David Sedaris has got a lot on his mind these days. His mom’s ghost, for instance. And a small bit of cancer. And grappling with the suicide of one of his sisters. And arguing with his boyfriend, Hugh. And Trump voters.
In his latest essay collection Calypso, the author’s late mom shows up on occasion in his dreams not to haunt him, but to marvel at the fact that her son managed to quit smoking. “Wow,” her ghostly visitation will ask. “How’d you do that?”
Sedaris, the humor writer and author of Me Talk Pretty One Day among other collections, does not truck much with ghosts. He finds it ridiculous that people believe spirits can enter a house through clothing.
“They can attach themselves to just about anything,” my sister Amy explained. “That’s why a lot of people won’t wear vintage clothes.”
I thought she was making this up, but it’s a real thing, apparently. “Dry-cleaning doesn’t kill them?” I asked.
“They’re not bedbugs,” Amy said. “They’re ghosts!”
The whole subject of ghosts comes up in the chapter “Boo-Hooey,” in which Hugh and Sedaris argue about who will start dating first after one of them dies. (“Don’t you want me to be happy after you die?” I ask. “No,” he says. “I want you to be alone and miserable. And if you do find someone, I’m going to return from the dead and haunt you.”)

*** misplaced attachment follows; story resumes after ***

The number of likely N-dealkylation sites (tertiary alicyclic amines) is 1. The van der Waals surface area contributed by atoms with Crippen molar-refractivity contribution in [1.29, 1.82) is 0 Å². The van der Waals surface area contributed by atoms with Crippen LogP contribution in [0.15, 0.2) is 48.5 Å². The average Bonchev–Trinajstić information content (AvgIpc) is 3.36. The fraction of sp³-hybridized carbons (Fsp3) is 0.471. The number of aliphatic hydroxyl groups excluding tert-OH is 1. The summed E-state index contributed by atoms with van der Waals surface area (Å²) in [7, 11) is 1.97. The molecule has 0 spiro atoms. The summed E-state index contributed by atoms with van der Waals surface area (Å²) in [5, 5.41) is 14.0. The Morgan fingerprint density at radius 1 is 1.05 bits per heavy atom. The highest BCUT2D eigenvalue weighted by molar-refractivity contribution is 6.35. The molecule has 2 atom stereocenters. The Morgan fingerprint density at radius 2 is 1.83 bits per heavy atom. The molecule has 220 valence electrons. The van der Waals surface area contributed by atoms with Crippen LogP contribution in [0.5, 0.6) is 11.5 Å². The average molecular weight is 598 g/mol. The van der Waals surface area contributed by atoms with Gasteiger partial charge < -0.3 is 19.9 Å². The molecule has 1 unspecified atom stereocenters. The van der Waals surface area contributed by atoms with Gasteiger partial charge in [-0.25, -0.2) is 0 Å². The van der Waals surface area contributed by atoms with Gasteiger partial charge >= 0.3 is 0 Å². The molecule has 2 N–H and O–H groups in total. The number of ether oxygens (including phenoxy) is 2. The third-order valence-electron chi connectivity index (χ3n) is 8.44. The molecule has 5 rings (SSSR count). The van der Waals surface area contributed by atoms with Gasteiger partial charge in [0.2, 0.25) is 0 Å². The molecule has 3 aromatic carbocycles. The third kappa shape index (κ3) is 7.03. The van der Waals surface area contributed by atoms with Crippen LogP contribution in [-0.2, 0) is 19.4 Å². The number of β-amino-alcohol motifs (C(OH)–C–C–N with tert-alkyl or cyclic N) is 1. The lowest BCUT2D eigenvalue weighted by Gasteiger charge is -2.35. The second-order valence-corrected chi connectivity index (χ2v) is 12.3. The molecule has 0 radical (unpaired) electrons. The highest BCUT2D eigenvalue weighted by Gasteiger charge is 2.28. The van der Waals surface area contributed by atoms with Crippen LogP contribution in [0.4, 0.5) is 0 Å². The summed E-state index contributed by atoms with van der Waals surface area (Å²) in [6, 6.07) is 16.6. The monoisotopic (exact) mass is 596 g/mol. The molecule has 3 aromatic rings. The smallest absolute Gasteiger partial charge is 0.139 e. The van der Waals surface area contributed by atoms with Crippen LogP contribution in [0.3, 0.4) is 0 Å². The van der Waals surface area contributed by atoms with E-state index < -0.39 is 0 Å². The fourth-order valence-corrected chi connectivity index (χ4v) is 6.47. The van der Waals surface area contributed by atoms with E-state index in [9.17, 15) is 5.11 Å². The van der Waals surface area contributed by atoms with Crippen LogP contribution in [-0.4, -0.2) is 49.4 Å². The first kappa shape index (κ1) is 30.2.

Death and the afterlife — in many different guises — are never far from Sedaris’s musing in Calypso. As he now hits age 61, a lifetime spent observing things with a wry, spritely humor has undergone its own fine aging process, like a vintage cellared chardonnay. He will never hesitate to throw an F-bomb or other outrageous comment into the mix, just like in the old days, but now it all comes with a pinch of (hard to even believe this) maturity; a sense that this thing he’s been studying with tongue in cheek all this time is really, it turns out, the very fabric of life.
Exercise — keeping the old carcass in decent condition — has become a bit of a concern, something that he would have laughed at or shrugged off in earlier essay collections. In “Stepping Out,” he discovers the Fitbit. Compulsive at heart, Sedaris can’t cut himself off after the recommended 10,000 steps a day; he wants more. And more.
At the end of my first sixty-thousand-step day, I staggered home with my flashlight knowing that now I’d advance to sixty-five thousand and that there’d be no end to it until my feet snapped off at the ankles.
Some things never change. As always, Sedaris has a gifted ear for voices, and the many voices of America in the Trump era are rendered with brutal clarity, yet also with a degree of sympathy that one wouldn’t expect from a gay liberal East Coast elite who owns a beach cottage he renames “Sea Section.”
Like many Americans, he finds the great divide over the current US president has seeped into his own home: his Greek dad is an unabashed Trump fan. (Whose dad isn’t, for a while at least?) In “A Number of Reasons I’ve Been Depressed Lately,” father and son argue about the “grab her by the p***y” tape released before the US election.